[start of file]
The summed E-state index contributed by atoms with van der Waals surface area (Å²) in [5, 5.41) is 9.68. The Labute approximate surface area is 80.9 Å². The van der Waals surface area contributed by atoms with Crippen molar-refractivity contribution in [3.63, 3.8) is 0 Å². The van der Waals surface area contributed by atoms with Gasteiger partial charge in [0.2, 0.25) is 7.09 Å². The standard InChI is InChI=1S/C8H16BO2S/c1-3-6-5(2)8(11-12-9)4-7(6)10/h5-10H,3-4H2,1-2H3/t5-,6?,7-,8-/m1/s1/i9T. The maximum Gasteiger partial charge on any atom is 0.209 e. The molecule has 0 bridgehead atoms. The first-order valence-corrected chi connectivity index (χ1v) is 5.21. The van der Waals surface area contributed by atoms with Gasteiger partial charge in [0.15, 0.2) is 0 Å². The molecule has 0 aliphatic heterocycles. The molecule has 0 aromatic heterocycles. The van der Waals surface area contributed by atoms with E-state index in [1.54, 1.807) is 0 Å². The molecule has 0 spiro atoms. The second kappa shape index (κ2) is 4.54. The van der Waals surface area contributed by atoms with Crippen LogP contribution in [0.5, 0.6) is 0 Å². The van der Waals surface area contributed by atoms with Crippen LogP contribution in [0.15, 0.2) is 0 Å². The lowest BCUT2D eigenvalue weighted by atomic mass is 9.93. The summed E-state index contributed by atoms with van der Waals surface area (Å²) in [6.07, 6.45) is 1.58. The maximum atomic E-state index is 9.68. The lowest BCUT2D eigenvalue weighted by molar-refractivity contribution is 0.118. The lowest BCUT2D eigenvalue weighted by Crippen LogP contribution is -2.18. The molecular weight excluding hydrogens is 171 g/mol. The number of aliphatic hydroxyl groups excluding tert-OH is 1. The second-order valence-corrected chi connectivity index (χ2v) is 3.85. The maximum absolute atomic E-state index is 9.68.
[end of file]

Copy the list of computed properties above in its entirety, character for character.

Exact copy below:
The summed E-state index contributed by atoms with van der Waals surface area (Å²) in [5, 5.41) is 9.68. The Labute approximate surface area is 80.9 Å². The van der Waals surface area contributed by atoms with Crippen molar-refractivity contribution in [3.63, 3.8) is 0 Å². The van der Waals surface area contributed by atoms with Gasteiger partial charge in [0.2, 0.25) is 7.09 Å². The standard InChI is InChI=1S/C8H16BO2S/c1-3-6-5(2)8(11-12-9)4-7(6)10/h5-10H,3-4H2,1-2H3/t5-,6?,7-,8-/m1/s1/i9T. The maximum Gasteiger partial charge on any atom is 0.209 e. The molecule has 0 bridgehead atoms. The first-order valence-corrected chi connectivity index (χ1v) is 5.21. The van der Waals surface area contributed by atoms with Gasteiger partial charge in [0.15, 0.2) is 0 Å². The molecule has 0 aliphatic heterocycles. The molecule has 0 aromatic heterocycles. The van der Waals surface area contributed by atoms with E-state index in [1.54, 1.807) is 0 Å². The molecule has 0 spiro atoms. The second kappa shape index (κ2) is 4.54. The van der Waals surface area contributed by atoms with Crippen LogP contribution in [0.5, 0.6) is 0 Å². The van der Waals surface area contributed by atoms with Crippen LogP contribution in [0.15, 0.2) is 0 Å². The lowest BCUT2D eigenvalue weighted by atomic mass is 9.93. The summed E-state index contributed by atoms with van der Waals surface area (Å²) in [6.07, 6.45) is 1.58. The maximum atomic E-state index is 9.68. The lowest BCUT2D eigenvalue weighted by molar-refractivity contribution is 0.118. The lowest BCUT2D eigenvalue weighted by Crippen LogP contribution is -2.18. The molecular weight excluding hydrogens is 171 g/mol. The number of aliphatic hydroxyl groups excluding tert-OH is 1. The second-order valence-corrected chi connectivity index (χ2v) is 3.85. The maximum absolute atomic E-state index is 9.68.